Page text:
Party on — or not
HOLIDAY CELEBRATIONS: Some people love it, but many people would rather avoid it. We’re talking about the office Christmas party, that minefield of potential missteps — especially if alcohol is involved. In some companies, the response is to scale down the celebrations, or even to skip them altogether.
“We certainly are seeing a movement toward alternatives to the traditional party,” says human resources consultant Cissy Pau of Clear HR Consulting in Vancouver. Pau told The Globe and Mail that many employees say they are so busy with home and family that a work event does not seem appealing. “Rather than being an enjoyable experience, it becomes an obligation or a chore.”
The Saskatchewan Research Council has not held a Christmas party for five years — and nobody seems to miss it. “We talked informally to employees to get feedback and in general, there were a lot other things going on at that time of year so there was not much interest in a formal party,” says Wanda Nyirfa, the SRC’s vice president of business ventures.
“Instead, we turned our attention to simpler, more business-focused but still fun events that take place throughout the year.” Individual departments do hold their own small gatherings, Nyirfa said.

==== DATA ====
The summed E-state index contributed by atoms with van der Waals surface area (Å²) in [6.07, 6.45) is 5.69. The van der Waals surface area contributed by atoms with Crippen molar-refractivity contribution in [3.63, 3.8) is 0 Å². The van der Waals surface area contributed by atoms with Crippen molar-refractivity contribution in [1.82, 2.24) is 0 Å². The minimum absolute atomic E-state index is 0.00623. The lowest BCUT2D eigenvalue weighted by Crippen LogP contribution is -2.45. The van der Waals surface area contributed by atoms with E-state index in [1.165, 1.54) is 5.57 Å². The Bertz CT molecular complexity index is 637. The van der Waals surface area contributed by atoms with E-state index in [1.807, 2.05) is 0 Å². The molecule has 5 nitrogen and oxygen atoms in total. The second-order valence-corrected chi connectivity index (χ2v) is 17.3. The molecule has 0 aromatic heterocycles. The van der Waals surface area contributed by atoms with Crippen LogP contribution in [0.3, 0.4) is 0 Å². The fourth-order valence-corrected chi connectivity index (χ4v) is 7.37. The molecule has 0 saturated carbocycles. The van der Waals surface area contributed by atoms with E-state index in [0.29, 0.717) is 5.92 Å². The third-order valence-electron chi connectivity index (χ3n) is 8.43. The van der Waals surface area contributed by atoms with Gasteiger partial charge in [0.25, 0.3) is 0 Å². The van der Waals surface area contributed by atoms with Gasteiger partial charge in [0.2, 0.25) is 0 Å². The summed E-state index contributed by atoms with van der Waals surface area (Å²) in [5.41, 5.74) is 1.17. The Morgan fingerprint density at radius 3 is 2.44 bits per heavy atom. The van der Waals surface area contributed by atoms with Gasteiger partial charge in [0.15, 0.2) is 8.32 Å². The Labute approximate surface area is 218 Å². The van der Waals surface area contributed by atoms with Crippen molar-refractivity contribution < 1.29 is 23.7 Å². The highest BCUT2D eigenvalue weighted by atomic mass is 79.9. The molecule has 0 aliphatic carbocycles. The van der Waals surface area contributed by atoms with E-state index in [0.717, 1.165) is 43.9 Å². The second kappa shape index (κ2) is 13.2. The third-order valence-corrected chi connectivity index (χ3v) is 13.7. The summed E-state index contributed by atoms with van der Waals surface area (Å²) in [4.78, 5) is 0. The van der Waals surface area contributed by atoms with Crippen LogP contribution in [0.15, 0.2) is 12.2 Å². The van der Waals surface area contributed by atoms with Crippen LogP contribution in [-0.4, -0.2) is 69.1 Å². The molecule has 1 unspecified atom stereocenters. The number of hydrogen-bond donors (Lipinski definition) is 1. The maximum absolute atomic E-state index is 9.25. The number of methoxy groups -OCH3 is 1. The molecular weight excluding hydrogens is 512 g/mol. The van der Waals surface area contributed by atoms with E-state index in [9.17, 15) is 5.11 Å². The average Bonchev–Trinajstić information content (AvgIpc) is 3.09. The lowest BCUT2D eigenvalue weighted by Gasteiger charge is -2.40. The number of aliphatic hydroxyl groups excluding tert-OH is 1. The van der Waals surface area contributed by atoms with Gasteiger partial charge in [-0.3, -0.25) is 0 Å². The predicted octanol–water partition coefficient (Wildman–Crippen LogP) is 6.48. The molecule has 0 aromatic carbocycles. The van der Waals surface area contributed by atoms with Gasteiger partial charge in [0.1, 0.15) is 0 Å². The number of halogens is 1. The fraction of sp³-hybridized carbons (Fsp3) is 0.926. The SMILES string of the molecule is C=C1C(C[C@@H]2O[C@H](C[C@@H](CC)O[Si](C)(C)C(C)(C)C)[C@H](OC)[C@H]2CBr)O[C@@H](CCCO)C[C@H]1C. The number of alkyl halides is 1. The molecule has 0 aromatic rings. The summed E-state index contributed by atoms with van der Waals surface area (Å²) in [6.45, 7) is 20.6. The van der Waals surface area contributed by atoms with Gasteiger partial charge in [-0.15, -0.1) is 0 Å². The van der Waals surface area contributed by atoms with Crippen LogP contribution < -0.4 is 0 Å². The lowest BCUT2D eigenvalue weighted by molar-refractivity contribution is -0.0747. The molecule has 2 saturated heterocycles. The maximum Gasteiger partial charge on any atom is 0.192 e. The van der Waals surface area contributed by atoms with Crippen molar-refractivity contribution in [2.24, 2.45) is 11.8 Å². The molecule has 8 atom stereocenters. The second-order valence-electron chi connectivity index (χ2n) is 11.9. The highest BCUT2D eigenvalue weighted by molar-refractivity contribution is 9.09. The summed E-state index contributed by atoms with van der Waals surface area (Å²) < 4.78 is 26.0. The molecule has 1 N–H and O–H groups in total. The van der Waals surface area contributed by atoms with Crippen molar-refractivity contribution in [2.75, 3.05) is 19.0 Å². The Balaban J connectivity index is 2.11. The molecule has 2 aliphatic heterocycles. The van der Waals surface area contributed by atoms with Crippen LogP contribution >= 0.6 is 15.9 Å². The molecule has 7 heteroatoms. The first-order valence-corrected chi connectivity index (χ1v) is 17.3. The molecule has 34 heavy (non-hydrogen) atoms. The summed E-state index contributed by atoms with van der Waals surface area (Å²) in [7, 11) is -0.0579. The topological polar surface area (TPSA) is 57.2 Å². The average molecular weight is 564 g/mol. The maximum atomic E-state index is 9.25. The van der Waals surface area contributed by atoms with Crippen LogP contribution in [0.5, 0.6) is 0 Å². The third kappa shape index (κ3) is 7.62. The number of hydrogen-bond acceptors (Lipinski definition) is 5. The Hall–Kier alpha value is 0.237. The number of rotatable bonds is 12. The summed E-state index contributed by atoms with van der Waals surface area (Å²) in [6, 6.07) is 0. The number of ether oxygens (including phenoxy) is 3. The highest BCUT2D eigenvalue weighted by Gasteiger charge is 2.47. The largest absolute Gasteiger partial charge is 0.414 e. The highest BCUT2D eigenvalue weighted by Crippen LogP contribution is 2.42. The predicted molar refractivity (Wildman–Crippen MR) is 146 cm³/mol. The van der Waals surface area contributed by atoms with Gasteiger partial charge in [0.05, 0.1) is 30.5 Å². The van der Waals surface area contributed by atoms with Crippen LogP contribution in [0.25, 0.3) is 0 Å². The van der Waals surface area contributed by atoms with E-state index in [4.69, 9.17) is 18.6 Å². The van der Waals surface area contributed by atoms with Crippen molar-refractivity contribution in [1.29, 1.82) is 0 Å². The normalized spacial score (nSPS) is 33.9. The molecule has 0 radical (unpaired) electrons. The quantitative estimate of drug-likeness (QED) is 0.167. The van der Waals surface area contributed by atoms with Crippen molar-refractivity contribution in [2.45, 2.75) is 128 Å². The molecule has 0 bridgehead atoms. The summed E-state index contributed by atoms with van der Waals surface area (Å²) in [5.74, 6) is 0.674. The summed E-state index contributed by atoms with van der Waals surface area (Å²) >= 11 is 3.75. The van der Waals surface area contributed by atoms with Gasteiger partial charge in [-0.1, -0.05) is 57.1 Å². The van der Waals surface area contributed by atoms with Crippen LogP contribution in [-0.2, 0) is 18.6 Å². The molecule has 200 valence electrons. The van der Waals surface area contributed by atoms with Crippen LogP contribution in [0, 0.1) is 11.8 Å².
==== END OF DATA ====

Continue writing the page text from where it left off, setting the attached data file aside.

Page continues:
Meanwhile, at the headquarters of the Aboriginal Peoples Television Network (APTN) in Winnipeg, the emphasis is on giving to charities. APTN cancelled its corporate holiday celebration because fewer and fewer people were attending. “The issue for many staff members was that it conflicted with the kids and everything else,” explains APTN’s chief executive officer, Jean La Rose. “That’s why we moved to a weekday event during office hours so our staff doesn’t feel stressed about having to be there.”
"We moved to a weekday event during office hours to reduce stress." Jean La Rose
The revised party is a lunch served by management, much to the amusement of the staff. “They start ribbing us about our cooking weeks in advance,” La Rose comments. The staff of 200 also enjoys contributing to disadvantaged people in the community. “We usually select two indigenous families in need in the Winnipeg area, often a single parent with a few children, to which we provide a food hamper and gifts,” La Rose says.
Still, not every company feels the need to eliminate the corporate party. Diamond Schmitt Architects in Toronto does not have a sit-down dinner, but there is a buffet and a band as well as an open bar, with taxis provided to make sure staff get home safely. Attendance is always excellent, according to human resources manager Meagan Mallysh. “We’ve had years where people have come back from a business trip and literally just got off the plane and come to the party,” Mallysh says.